Healthy UC fund essential
The Akron Beacon Journal - October 31, 2011
The Akron Beacon Journal
In August, Gov. John Kasich and Republicans in charge of the state legislature let pass an opportunity to collect $176 million from the federal government. There were strings attached, the state required to modernize its unemployment compensation system, say, by extending benefits to part-time workers or to those in approved job training programs. Almost three dozen other states met the test. Many did so in view of borrowing heavily from the feds during the recession to keep their jobless funds in operation.
Take the money, and Ohio would have modestly reduced the cost of its borrowing, the state now with a $2.3 billion debt to the federal government.
On Thursday, Policy Matters Ohio, a Cleveland-based think tank, released an analysis that offers helpful context. It persuasively establishes how the state has neglected to manage effectively its unemployment compensation fund — beyond the challenges of the harsh recession.
Eventually, the state must pay back the feds, even with Congress weighing a measure of relief in a two-year moratorium. If the state does not act, Washington will come to collect in the form of taxes on employers. Yet, as Policy Matters Ohio points out, the problems go deeper for a system that relies on employers paying into the fund, a tax levied on the first $9,000 of each employee’s wages, to cover benefits for the unemployed.
For 11 of the past 12 years, or long before the recession, employers have paid less into the fund than benefits have been paid out. Know that the threshold of $9,000 has not been adjusted in 16 years. It falls below the national average, or as the report explains, it would stand today at $13,300 if linked to the rate of inflation.
The report adds that if employers in Ohio had paid the average tax of their peers across the country from 1996 to 2006, the state unemployment fund would have benefited from an additional $1.7 billion.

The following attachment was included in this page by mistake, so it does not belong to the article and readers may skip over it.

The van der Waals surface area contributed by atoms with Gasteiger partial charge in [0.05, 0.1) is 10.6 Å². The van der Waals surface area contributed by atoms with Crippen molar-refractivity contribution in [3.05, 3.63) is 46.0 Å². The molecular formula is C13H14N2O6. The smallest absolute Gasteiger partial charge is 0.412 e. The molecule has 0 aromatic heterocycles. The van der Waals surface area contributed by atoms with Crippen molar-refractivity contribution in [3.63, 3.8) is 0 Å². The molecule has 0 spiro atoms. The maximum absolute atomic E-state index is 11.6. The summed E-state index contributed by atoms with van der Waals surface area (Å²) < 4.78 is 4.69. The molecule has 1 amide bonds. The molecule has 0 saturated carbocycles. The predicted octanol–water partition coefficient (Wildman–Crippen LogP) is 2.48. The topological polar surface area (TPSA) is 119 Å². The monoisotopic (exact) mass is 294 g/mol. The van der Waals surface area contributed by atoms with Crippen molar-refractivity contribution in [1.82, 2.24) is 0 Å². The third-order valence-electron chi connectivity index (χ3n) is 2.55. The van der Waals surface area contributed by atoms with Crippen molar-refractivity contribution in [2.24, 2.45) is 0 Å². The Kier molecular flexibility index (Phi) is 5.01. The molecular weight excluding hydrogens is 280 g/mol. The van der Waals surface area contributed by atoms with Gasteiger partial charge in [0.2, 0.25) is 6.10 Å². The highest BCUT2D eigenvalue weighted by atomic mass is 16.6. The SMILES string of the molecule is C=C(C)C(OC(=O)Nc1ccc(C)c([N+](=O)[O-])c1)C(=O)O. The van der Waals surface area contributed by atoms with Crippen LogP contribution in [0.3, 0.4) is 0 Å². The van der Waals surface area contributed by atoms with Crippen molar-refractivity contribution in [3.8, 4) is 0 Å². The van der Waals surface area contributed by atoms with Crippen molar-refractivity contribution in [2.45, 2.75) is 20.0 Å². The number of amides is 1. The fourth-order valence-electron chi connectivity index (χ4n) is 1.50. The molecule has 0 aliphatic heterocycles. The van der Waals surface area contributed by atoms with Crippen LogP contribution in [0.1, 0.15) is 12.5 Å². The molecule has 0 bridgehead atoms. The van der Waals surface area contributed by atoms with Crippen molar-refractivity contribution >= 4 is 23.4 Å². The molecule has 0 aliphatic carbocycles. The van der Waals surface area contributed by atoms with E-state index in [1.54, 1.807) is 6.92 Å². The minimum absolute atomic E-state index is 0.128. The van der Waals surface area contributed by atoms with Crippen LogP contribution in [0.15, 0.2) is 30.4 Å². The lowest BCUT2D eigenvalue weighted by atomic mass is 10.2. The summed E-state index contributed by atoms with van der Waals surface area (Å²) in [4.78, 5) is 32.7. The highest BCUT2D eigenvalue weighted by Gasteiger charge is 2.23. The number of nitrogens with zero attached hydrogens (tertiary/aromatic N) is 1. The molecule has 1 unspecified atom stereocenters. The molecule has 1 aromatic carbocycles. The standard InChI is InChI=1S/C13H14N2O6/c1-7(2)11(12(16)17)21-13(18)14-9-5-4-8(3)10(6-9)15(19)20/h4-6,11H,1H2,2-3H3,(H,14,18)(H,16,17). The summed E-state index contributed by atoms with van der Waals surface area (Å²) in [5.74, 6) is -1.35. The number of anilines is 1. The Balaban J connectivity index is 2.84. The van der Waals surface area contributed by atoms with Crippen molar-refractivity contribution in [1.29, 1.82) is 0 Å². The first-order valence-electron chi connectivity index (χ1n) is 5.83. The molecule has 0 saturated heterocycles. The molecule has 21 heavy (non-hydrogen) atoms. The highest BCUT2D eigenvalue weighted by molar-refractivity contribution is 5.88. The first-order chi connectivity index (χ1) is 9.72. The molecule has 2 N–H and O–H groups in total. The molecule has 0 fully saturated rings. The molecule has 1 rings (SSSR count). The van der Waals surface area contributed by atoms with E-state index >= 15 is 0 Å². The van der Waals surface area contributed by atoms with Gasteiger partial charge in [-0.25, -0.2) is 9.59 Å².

Put another way, Ohio does not have a comparatively generous system. Other states tie the taxable wage base to inflation. Benefit levels here rank below the national average. The share of unemployed workers who receive benefits in the state has declined, recently reaching 22 percent, the lowest level in 25 years.
In 2007, a study commissioned by the state made recommendations on ways to bolster and update the system. Ever since, an advisory committee representing employers and employees has been circling the obvious solution, a mix of added revenue and limits on benefits, plus a temporary surtax to pay down the debt.
Some have balked at a higher tax (or a larger taxable wage base), even though, as the report notes, Ohio employers on average pay less than a penny for each dollar of wages.
Clearly, the state has a burden of pressing priorities. Yet, here is an obligation that serves more than those down on their luck. The economy as a whole is advanced by the availability of jobless benefits, especially in most difficult times.
Policy Matters Ohio has provided a reminder that the challenge is much larger than passing on $176 million. The state has a duty to put the system on sound financial footing. For the moment, it is not, the debt to the federal government reflecting drift, a state failing to take responsibility.